UN Police Officer Phyllis Osei from UNSOM wins Female Peacekeeping Award
The annual United Nations Female Police Officer of the Year Award (formerly known as the International Female Police Peacekeeper Award), was presented today during a ceremony co-hosted by the United Nations Police Division of the Department of Peacekeeping Operations and the Permanent Mission of Canada to the United Nations.
This year’s Award goes to UN Police Officer Ms. Phyllis Ama Tebuah Osei, from the United Nations Mission in Somalia (UNSOM). Ms. Osei, a Superintendent of Police from the Ghana Police Service, was selected for the Award as her policing work, directly and positively impacted the community and the host state police in Jubaland, Somalia.
Her contributions to enhancing the protection of women and girls, as well as her initiatives to promote women rights in the host state police, embody the spirit of the Award and embrace the values of international policing.
“It is an honour to work for UNSOM, where I assisted in strengthening activities on gender and child related issues,” says UN Police Officer Osei. “I also support the police in Jubaland on issues of Justice and Human Rights,” she added.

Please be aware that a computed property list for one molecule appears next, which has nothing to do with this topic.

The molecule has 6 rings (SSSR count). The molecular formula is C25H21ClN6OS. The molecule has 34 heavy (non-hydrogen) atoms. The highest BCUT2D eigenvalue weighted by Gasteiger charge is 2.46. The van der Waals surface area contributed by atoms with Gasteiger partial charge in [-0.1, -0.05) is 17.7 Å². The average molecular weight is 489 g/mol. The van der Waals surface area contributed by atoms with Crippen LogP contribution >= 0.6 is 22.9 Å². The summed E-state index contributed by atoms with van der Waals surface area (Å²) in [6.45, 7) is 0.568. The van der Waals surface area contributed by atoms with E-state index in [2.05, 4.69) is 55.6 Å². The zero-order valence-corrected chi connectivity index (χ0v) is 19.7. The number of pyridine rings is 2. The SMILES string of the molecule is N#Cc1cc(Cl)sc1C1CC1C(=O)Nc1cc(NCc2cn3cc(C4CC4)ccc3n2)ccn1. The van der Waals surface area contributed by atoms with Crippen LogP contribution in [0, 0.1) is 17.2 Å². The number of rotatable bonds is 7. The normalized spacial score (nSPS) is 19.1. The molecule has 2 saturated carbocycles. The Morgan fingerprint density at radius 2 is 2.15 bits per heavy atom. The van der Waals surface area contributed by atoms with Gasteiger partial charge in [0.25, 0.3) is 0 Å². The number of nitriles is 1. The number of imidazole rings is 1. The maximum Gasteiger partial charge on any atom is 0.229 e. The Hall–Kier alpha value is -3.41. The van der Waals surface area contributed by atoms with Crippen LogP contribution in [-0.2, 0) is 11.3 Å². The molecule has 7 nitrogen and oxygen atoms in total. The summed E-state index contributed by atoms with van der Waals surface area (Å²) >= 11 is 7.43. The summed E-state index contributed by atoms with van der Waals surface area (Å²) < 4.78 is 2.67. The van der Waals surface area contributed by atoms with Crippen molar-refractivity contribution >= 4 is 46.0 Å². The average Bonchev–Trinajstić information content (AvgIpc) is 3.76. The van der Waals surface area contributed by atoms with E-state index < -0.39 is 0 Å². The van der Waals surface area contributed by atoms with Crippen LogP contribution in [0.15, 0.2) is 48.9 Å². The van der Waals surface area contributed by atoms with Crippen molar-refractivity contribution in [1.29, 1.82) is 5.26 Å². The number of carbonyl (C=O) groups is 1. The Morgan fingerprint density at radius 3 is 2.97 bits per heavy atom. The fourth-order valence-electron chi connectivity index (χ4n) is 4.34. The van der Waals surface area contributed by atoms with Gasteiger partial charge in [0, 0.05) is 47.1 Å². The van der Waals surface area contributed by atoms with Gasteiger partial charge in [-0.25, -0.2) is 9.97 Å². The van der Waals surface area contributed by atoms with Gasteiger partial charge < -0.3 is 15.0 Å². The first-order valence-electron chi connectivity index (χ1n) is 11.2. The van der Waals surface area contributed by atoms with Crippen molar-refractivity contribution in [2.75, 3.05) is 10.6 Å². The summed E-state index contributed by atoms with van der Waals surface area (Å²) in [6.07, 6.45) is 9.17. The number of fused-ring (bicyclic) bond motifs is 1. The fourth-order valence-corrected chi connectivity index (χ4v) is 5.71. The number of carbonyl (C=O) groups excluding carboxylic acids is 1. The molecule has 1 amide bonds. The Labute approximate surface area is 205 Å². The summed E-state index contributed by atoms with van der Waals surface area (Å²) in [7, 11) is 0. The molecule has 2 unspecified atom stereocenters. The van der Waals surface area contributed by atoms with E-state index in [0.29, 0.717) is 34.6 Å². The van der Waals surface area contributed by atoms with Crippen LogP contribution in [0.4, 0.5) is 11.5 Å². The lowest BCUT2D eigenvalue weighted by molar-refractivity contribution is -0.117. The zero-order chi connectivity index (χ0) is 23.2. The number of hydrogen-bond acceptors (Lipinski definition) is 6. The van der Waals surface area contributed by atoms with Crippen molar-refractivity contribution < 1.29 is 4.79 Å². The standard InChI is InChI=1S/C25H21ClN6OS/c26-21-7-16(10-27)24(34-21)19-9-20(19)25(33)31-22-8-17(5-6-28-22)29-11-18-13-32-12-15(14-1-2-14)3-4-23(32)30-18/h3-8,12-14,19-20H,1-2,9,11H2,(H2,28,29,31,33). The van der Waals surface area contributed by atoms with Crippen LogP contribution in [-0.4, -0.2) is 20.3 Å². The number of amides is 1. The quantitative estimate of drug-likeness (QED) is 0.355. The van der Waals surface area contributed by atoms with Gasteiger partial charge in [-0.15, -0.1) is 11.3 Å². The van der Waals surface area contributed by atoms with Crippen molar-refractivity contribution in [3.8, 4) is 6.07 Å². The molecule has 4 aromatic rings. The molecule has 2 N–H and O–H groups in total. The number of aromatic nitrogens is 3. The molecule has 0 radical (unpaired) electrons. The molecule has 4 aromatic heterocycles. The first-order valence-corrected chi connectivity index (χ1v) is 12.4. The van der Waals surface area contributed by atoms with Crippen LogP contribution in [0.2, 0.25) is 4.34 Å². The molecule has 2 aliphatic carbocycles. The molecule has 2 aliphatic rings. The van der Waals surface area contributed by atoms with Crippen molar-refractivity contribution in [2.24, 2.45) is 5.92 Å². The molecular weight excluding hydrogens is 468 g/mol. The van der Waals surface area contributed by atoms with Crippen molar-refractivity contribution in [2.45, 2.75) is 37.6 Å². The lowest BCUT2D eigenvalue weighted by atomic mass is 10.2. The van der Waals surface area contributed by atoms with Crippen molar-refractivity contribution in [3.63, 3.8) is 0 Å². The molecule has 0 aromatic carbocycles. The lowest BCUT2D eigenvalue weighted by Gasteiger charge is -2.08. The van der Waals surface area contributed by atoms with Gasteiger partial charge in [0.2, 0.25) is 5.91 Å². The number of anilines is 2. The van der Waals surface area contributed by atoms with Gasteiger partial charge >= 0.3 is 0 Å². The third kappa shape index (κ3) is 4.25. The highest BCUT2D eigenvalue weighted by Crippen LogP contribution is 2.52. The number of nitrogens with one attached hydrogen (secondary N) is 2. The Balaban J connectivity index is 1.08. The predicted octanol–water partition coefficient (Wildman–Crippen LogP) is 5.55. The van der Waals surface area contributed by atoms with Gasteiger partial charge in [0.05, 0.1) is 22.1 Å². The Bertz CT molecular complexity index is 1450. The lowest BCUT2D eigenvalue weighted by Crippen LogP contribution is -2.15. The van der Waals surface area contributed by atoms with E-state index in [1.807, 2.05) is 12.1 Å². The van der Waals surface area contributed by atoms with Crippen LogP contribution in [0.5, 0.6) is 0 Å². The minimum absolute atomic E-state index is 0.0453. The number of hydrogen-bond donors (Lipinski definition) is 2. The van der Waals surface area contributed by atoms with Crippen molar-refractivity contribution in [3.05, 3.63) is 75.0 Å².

Officer Osei has been particularly successful at initiating an adult literacy training for 49 female police officers in Jubaland. The training’s overall goal is to improve their literacy and increase their chances for future promotions. She also formed a Female Peacekeeper Network (FPN) within UNSOM and AMISOM to provide support to female peacekeepers.
United Nations Police Adviser, Commissioner Luis Carrilho, praised the awardee for her exemplary conduct. “Ms. Osei was deployed to Somalia earlier this year in February 2018,” he said. “By April, she had already identified and trained two gender focal points in AMISOM who went onto mentor and advise police officers in the host state police, thereby contributing to the building of a much-needed capacity. Soon after, Ms. Osei established four gender desks in the host state police, facilitated a training on sexual and gender-based violence, and initiated a proposal that called for the establishment of a police post near the community thus ensuring access for SGBV survivors.”
Mr. Carrilho explains that nominations are requested annually from all peacekeeping and special political missions where UN police are deployed. Based on criteria for high performance, a selection committee, comprising policing and peacekeeping experts, evaluate the conduct and achievements of the nominees with an emphasis on impact of policing service delivery.
The Award aims to establish a role model for women police peacekeepers and to promote the UN Secretary General’s Gender Parity Strategy and DPKO’s Uniformed Gender Parity Strategy, through encouraging Member-states to deploy more female police officers to peacekeeping and special political missions.